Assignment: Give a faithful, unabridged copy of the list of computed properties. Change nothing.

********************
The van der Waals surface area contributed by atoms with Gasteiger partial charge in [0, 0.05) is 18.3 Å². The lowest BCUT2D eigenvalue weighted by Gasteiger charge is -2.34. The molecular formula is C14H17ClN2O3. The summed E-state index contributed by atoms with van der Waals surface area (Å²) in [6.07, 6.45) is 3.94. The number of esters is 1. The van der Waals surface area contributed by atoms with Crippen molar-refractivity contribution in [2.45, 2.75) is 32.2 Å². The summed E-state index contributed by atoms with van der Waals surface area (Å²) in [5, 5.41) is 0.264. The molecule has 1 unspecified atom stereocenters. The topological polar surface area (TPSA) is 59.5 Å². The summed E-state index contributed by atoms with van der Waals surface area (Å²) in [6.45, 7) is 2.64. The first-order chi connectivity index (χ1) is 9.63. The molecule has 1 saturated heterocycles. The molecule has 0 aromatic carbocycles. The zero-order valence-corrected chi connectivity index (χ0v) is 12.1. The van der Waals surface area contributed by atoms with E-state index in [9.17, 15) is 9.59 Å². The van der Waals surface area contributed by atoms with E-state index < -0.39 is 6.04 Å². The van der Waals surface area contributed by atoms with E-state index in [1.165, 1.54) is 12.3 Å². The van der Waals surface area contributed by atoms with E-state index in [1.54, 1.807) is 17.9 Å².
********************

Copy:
The van der Waals surface area contributed by atoms with Gasteiger partial charge in [0, 0.05) is 18.3 Å². The lowest BCUT2D eigenvalue weighted by Gasteiger charge is -2.34. The molecular formula is C14H17ClN2O3. The summed E-state index contributed by atoms with van der Waals surface area (Å²) in [6.07, 6.45) is 3.94. The number of esters is 1. The van der Waals surface area contributed by atoms with Crippen molar-refractivity contribution in [2.45, 2.75) is 32.2 Å². The summed E-state index contributed by atoms with van der Waals surface area (Å²) in [5, 5.41) is 0.264. The molecule has 1 unspecified atom stereocenters. The topological polar surface area (TPSA) is 59.5 Å². The summed E-state index contributed by atoms with van der Waals surface area (Å²) in [6.45, 7) is 2.64. The first-order chi connectivity index (χ1) is 9.63. The molecule has 1 saturated heterocycles. The molecule has 0 aromatic carbocycles. The zero-order valence-corrected chi connectivity index (χ0v) is 12.1. The van der Waals surface area contributed by atoms with E-state index in [9.17, 15) is 9.59 Å². The van der Waals surface area contributed by atoms with E-state index < -0.39 is 6.04 Å². The van der Waals surface area contributed by atoms with E-state index in [1.165, 1.54) is 12.3 Å². The van der Waals surface area contributed by atoms with E-state index in [1.54, 1.807) is 17.9 Å².